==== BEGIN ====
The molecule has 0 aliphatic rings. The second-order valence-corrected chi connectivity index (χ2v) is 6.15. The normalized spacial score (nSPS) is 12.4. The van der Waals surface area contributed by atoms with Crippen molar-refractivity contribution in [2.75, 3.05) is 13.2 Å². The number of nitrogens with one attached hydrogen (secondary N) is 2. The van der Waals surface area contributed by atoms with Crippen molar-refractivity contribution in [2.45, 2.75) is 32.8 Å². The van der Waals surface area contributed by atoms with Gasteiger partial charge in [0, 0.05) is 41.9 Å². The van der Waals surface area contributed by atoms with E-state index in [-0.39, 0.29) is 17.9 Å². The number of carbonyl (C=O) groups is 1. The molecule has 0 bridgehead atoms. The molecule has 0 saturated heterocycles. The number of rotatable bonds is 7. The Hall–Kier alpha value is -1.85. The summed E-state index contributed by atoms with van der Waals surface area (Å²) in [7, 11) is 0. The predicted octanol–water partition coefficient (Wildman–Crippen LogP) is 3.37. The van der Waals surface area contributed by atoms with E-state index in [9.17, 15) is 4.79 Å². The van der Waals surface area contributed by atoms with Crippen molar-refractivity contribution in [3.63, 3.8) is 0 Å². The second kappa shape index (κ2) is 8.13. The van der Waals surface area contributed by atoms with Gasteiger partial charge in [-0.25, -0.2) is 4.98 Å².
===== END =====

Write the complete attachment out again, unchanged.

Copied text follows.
The molecule has 0 aliphatic rings. The second-order valence-corrected chi connectivity index (χ2v) is 6.15. The normalized spacial score (nSPS) is 12.4. The van der Waals surface area contributed by atoms with Crippen molar-refractivity contribution in [2.75, 3.05) is 13.2 Å². The number of nitrogens with one attached hydrogen (secondary N) is 2. The van der Waals surface area contributed by atoms with Crippen molar-refractivity contribution in [2.45, 2.75) is 32.8 Å². The van der Waals surface area contributed by atoms with Gasteiger partial charge in [0, 0.05) is 41.9 Å². The van der Waals surface area contributed by atoms with E-state index in [-0.39, 0.29) is 17.9 Å². The number of carbonyl (C=O) groups is 1. The molecule has 0 bridgehead atoms. The molecule has 0 saturated heterocycles. The number of rotatable bonds is 7. The Hall–Kier alpha value is -1.85. The summed E-state index contributed by atoms with van der Waals surface area (Å²) in [7, 11) is 0. The predicted octanol–water partition coefficient (Wildman–Crippen LogP) is 3.37. The van der Waals surface area contributed by atoms with E-state index in [9.17, 15) is 4.79 Å². The van der Waals surface area contributed by atoms with Crippen molar-refractivity contribution in [3.63, 3.8) is 0 Å². The second kappa shape index (κ2) is 8.13. The van der Waals surface area contributed by atoms with Gasteiger partial charge in [-0.25, -0.2) is 4.98 Å².